ccording to a report by the Financial Times, a low-key parliamentary committee is meeting in Tokyo this week to discuss the proposal, one that has historically encountered obstruction from members of Komeito, the ruling Liberal Democratic party’s main coalition partner.
The revived, and potentially definitive, push for casino legalisation in Japan accordingly follows a prolonged cycle of excitement and disappointment that began in the late 1990s and came close to realisation in 2014.
This time, however, has a greater sense of finality. The parliamentary affairs committee meeting on Friday will set out the legislative agenda for the extraordinary Diet session that begins later this month.
The session, which will run from late September to late November, is expected to see Mr Abe attempt reignite his “Abenomics” economic programme with labour market reform proposals before he concentrates efforts on driving landmark constitutional change at the regular Diet session next year.
To the delight of both the international gaming industry and a substantial list of Japanese companies that could benefit from a change in the law, the agenda for the extraordinary session is now likely to include a debate on the so-called integrated resort promotion bill that would set casino legalisation in motion
And while objections are still likely to flare, proponents of casino gambling in Japan have gained sustained momentum under Mr Abe and support from cabinet ministers including Taro Aso, finance minister. The July election of Yuriko Koike as the first female governor of Tokyo, say analysts, puts another powerful proponent on the side of the casinos, and the LDP’s newly won two-thirds majority in the upper house of Japan’s parliament bolsters the chances of success.
Casino proponents want to see legalisation accelerated so preparations could be made to build and open Japan’s first casino resort by 2023 to help drive economic revitalisation after the 2020 Olympics.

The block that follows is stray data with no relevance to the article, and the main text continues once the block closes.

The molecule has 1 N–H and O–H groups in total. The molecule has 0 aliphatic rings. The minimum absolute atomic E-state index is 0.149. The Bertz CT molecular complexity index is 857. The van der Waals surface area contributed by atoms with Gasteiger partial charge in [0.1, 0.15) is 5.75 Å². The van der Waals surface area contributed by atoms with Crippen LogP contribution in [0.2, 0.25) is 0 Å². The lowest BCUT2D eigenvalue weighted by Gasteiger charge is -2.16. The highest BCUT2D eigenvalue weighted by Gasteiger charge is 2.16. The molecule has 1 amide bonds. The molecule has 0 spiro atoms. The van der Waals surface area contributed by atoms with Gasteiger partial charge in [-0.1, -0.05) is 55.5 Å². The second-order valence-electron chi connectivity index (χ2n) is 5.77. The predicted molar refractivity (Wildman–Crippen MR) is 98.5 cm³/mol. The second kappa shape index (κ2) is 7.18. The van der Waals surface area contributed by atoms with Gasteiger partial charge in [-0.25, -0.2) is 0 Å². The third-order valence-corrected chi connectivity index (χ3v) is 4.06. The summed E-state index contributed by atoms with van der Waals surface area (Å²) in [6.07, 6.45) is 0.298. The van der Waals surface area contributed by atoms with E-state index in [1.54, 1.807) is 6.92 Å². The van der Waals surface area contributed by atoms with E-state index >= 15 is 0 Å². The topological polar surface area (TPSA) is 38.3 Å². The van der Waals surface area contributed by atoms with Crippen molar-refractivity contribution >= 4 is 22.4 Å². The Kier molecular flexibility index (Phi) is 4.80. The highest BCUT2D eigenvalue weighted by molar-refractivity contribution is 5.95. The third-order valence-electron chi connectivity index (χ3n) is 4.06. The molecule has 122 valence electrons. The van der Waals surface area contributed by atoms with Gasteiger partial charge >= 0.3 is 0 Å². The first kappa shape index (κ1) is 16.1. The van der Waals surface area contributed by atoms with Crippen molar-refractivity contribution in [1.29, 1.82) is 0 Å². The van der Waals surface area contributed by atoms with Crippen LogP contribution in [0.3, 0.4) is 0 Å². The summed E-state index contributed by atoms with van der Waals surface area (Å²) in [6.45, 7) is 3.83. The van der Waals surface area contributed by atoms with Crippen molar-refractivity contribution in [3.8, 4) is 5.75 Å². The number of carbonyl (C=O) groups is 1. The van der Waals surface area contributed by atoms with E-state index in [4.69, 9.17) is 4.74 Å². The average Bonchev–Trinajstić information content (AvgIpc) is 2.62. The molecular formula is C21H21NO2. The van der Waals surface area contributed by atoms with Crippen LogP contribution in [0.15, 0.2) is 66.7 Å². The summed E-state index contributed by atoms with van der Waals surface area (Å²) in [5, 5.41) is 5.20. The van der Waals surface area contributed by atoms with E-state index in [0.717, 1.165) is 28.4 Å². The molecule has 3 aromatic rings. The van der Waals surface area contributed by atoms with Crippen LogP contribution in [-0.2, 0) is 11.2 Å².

Beyond the usual political obstructions the biggest obstacle could be time, said Jay Defibaugh, leisure industry analyst at CLSA. Even with the casino bill on the Diet agenda, the time available for debate is tight.
In a note to clients on Tuesday, Mr Defibaugh placed a “less than 50 per cent chance that the first stage integrated resorts promotion bill will be passed during the extraordinary Diet session”.
If the bill is delayed beyond autumn 2017, say analysts, it could fall further down the agenda as Tokyo and the rest of the country prepare for the 2020 Olympics
“It is kind of a last chance to have this discussion for a while,” said Takashi Kiso, chief executive of the Tokyo-based International Casino Institute, adding that there was a year-long window to secure legalisation. “After that, even though Mr Abe is pro-casino, he is going to start discussing constitutional change and that debate could last forever.”
If the bill does not pass, say people familiar with the matter, major international casino names such as Las Vegas Sands, Wynn, Genting and MGM that have invested heavily in promoting the case of casino gaming in Japan are likely to “reconsider their commitment” to the effort after more than a decade of lobbying.